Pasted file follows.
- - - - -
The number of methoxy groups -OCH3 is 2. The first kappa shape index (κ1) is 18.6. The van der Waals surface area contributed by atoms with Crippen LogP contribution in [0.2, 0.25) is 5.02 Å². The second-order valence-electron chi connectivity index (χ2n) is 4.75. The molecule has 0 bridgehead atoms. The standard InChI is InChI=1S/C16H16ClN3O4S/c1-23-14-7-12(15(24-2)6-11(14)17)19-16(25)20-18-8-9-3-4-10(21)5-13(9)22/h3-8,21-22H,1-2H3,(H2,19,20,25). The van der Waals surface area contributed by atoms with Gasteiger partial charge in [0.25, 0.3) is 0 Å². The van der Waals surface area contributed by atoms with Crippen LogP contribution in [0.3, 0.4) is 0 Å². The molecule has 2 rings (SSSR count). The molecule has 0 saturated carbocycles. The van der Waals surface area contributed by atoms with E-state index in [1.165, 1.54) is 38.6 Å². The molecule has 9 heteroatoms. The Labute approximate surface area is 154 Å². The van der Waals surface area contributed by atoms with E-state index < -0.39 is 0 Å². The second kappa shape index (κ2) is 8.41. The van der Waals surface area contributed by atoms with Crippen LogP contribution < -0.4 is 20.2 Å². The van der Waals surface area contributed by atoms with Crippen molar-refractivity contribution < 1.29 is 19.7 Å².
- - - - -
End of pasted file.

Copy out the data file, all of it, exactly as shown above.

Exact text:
The number of methoxy groups -OCH3 is 2. The first kappa shape index (κ1) is 18.6. The van der Waals surface area contributed by atoms with Crippen LogP contribution in [0.2, 0.25) is 5.02 Å². The second-order valence-electron chi connectivity index (χ2n) is 4.75. The molecule has 0 bridgehead atoms. The standard InChI is InChI=1S/C16H16ClN3O4S/c1-23-14-7-12(15(24-2)6-11(14)17)19-16(25)20-18-8-9-3-4-10(21)5-13(9)22/h3-8,21-22H,1-2H3,(H2,19,20,25). The van der Waals surface area contributed by atoms with Gasteiger partial charge in [0.25, 0.3) is 0 Å². The van der Waals surface area contributed by atoms with Crippen LogP contribution in [0.3, 0.4) is 0 Å². The molecule has 2 rings (SSSR count). The molecule has 0 saturated carbocycles. The van der Waals surface area contributed by atoms with E-state index in [1.165, 1.54) is 38.6 Å². The molecule has 9 heteroatoms. The Labute approximate surface area is 154 Å². The van der Waals surface area contributed by atoms with E-state index < -0.39 is 0 Å². The second kappa shape index (κ2) is 8.41. The van der Waals surface area contributed by atoms with Crippen LogP contribution < -0.4 is 20.2 Å². The van der Waals surface area contributed by atoms with Crippen molar-refractivity contribution < 1.29 is 19.7 Å².